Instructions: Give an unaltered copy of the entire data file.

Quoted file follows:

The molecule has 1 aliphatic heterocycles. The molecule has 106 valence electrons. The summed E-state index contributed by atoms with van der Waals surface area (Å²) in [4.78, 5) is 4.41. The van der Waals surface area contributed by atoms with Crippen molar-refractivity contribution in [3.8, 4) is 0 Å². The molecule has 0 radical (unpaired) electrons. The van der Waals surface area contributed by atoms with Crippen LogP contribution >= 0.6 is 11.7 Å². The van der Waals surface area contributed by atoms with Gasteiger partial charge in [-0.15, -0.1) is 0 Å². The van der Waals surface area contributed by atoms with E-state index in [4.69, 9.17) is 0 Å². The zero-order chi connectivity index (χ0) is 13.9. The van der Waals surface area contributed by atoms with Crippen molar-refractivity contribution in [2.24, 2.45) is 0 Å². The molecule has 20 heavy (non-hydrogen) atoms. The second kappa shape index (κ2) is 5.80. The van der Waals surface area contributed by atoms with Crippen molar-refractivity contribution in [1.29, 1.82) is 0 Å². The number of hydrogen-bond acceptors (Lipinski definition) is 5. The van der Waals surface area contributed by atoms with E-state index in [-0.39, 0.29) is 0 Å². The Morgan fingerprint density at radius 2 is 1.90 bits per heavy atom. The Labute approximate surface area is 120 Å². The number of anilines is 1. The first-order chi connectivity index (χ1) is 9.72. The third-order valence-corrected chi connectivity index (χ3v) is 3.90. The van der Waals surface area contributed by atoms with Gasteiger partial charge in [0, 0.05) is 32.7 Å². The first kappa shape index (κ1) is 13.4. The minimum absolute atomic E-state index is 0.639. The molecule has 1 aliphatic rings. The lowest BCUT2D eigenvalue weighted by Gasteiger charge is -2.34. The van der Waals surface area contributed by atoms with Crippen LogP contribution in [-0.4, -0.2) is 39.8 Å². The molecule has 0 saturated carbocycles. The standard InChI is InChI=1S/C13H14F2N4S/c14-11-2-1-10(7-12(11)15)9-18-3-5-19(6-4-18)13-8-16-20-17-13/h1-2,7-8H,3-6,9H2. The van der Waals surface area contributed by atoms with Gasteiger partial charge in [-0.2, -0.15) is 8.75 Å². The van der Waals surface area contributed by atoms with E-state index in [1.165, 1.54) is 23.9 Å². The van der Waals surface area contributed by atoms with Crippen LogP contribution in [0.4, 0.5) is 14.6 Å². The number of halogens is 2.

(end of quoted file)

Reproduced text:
The molecule has 1 aliphatic heterocycles. The molecule has 106 valence electrons. The summed E-state index contributed by atoms with van der Waals surface area (Å²) in [4.78, 5) is 4.41. The van der Waals surface area contributed by atoms with Crippen molar-refractivity contribution in [3.8, 4) is 0 Å². The molecule has 0 radical (unpaired) electrons. The van der Waals surface area contributed by atoms with Crippen LogP contribution >= 0.6 is 11.7 Å². The van der Waals surface area contributed by atoms with Gasteiger partial charge in [-0.15, -0.1) is 0 Å². The van der Waals surface area contributed by atoms with E-state index in [4.69, 9.17) is 0 Å². The zero-order chi connectivity index (χ0) is 13.9. The van der Waals surface area contributed by atoms with Crippen molar-refractivity contribution in [2.24, 2.45) is 0 Å². The molecule has 20 heavy (non-hydrogen) atoms. The second kappa shape index (κ2) is 5.80. The van der Waals surface area contributed by atoms with Crippen molar-refractivity contribution in [1.29, 1.82) is 0 Å². The number of hydrogen-bond acceptors (Lipinski definition) is 5. The van der Waals surface area contributed by atoms with E-state index in [-0.39, 0.29) is 0 Å². The Morgan fingerprint density at radius 2 is 1.90 bits per heavy atom. The Labute approximate surface area is 120 Å². The number of anilines is 1. The first-order chi connectivity index (χ1) is 9.72. The third-order valence-corrected chi connectivity index (χ3v) is 3.90. The van der Waals surface area contributed by atoms with Gasteiger partial charge in [0, 0.05) is 32.7 Å². The first kappa shape index (κ1) is 13.4. The minimum absolute atomic E-state index is 0.639. The molecule has 1 aliphatic rings. The lowest BCUT2D eigenvalue weighted by Gasteiger charge is -2.34. The van der Waals surface area contributed by atoms with Crippen LogP contribution in [-0.4, -0.2) is 39.8 Å². The molecule has 0 saturated carbocycles. The standard InChI is InChI=1S/C13H14F2N4S/c14-11-2-1-10(7-12(11)15)9-18-3-5-19(6-4-18)13-8-16-20-17-13/h1-2,7-8H,3-6,9H2. The van der Waals surface area contributed by atoms with Gasteiger partial charge in [-0.2, -0.15) is 8.75 Å². The van der Waals surface area contributed by atoms with E-state index in [1.165, 1.54) is 23.9 Å². The van der Waals surface area contributed by atoms with Crippen LogP contribution in [0.4, 0.5) is 14.6 Å². The number of halogens is 2.